1. I don’t think I’ve seen this before.

    The cottages are named for the things that the residents joy. They’re at the shore, so sea spray and ebb tide are normal joyful things. “Life itself” to some extent mocks the idea of naming any one experience of joyfulness.

  2. My experience of cabin-naming is that it is often based on some local feature, focusing on identity (telling cabins apart) rather than joyful. Sometimes the name is chosen to also say something about the occupants.

  3. If the cabins weren’t on the same level and so close together, I would think the names reflected the threat from the ocean – the furthest has only sea spray to contend with, the next suffers from the tide (though you would think high tide or flood tide would have been better names in this scenario) and the nearest to the sea is a risk to life and limb.

    But as the cabins are close together, etc, I don’t think this interpretation works.

  4. In my experience, names applied to houses (both in northern Germany and southern England) tend to be cutesy, “precious” expressions, or completely worn-out puns, much like the names that boat owners apply to their compensatory status symbols. The man’s objection to the last name is probably that it seems arrogant, as if that cabin were any more (or less) important than the other two.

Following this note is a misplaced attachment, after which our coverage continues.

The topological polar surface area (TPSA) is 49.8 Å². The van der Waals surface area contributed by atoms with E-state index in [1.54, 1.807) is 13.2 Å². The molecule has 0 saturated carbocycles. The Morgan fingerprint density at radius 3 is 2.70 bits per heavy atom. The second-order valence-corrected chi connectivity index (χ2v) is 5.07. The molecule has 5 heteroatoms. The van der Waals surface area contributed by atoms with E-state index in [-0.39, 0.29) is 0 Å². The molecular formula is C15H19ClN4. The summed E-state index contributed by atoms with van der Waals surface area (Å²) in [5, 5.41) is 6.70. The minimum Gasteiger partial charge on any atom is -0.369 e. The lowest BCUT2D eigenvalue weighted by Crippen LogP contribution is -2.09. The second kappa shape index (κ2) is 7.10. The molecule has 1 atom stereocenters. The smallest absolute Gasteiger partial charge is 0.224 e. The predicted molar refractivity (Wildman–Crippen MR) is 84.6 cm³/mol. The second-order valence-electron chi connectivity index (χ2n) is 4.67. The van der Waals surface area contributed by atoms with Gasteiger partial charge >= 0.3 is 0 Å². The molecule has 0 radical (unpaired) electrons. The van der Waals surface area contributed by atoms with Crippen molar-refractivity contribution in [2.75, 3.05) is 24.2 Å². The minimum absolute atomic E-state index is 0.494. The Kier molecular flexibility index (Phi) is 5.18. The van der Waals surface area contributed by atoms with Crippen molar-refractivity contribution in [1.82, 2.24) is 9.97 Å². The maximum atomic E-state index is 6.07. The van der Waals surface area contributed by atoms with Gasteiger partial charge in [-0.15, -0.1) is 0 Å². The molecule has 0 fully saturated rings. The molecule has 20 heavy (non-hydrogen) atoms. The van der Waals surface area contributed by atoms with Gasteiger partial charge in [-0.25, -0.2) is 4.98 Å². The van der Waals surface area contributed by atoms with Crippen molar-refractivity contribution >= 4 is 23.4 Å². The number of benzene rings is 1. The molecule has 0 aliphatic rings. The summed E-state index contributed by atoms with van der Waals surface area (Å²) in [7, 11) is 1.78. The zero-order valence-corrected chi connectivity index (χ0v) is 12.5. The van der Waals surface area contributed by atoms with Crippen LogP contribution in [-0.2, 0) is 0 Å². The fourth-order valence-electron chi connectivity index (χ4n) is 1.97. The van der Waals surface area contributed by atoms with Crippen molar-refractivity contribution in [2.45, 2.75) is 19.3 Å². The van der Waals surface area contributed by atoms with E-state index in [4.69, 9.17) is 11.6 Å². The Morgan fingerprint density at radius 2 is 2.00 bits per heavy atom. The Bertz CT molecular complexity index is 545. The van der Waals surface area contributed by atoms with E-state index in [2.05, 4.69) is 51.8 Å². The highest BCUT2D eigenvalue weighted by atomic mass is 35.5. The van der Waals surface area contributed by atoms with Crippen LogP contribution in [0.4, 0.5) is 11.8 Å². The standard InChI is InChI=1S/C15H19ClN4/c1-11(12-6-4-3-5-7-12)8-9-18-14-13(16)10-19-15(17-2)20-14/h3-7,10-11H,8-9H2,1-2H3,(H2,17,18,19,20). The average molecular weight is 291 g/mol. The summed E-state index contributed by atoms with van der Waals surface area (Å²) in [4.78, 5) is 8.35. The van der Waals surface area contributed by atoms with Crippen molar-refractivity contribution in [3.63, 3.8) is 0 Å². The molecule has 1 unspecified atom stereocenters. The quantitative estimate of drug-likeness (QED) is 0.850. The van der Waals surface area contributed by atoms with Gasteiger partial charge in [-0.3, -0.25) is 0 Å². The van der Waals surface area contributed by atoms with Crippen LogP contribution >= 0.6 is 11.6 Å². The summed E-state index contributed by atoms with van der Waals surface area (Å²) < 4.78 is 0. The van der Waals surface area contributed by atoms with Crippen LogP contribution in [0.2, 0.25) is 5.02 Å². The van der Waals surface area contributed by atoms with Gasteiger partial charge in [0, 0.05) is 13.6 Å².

P.S. As for “giving joy”, seeing Keera’s name pop up here at CIDU (for the first time in 15 months) was enough to do that for me.

  5. Our house is named “Huddling Place,” after the Clifford Simak short story. And these days its name has become especially appropriate.

  6. Growing up the family vacationed at a low-rent beach resort in Michigan City, IN. The cabins were named after fairy tale characters. It’s long since been bulldozed out of existence and a condo built on the land.

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